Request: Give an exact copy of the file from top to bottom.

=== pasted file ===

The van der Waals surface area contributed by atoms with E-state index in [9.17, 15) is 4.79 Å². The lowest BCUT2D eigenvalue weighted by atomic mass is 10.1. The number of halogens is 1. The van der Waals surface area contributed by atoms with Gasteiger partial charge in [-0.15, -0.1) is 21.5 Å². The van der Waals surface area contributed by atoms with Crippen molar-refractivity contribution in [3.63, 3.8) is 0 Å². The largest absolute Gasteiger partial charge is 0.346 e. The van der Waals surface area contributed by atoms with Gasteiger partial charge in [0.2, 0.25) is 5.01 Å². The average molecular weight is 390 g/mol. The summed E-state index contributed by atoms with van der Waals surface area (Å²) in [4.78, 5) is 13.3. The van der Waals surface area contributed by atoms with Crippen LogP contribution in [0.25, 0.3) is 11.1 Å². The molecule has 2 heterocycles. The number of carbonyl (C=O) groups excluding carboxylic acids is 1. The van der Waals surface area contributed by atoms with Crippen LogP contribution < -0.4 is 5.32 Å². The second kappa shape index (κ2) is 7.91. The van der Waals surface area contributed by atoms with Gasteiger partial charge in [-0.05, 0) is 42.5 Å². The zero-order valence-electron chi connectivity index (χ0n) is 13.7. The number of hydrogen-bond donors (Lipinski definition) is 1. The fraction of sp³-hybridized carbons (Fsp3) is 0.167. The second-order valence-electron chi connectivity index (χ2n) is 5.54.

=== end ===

The van der Waals surface area contributed by atoms with E-state index in [9.17, 15) is 4.79 Å². The lowest BCUT2D eigenvalue weighted by atomic mass is 10.1. The number of halogens is 1. The van der Waals surface area contributed by atoms with Gasteiger partial charge in [-0.15, -0.1) is 21.5 Å². The van der Waals surface area contributed by atoms with Crippen molar-refractivity contribution in [3.63, 3.8) is 0 Å². The largest absolute Gasteiger partial charge is 0.346 e. The van der Waals surface area contributed by atoms with Gasteiger partial charge in [0.2, 0.25) is 5.01 Å². The average molecular weight is 390 g/mol. The summed E-state index contributed by atoms with van der Waals surface area (Å²) in [4.78, 5) is 13.3. The van der Waals surface area contributed by atoms with Crippen LogP contribution in [0.25, 0.3) is 11.1 Å². The molecule has 2 heterocycles. The number of carbonyl (C=O) groups excluding carboxylic acids is 1. The van der Waals surface area contributed by atoms with Crippen LogP contribution < -0.4 is 5.32 Å². The second kappa shape index (κ2) is 7.91. The van der Waals surface area contributed by atoms with Gasteiger partial charge in [-0.05, 0) is 42.5 Å². The zero-order valence-electron chi connectivity index (χ0n) is 13.7. The number of hydrogen-bond donors (Lipinski definition) is 1. The fraction of sp³-hybridized carbons (Fsp3) is 0.167. The second-order valence-electron chi connectivity index (χ2n) is 5.54.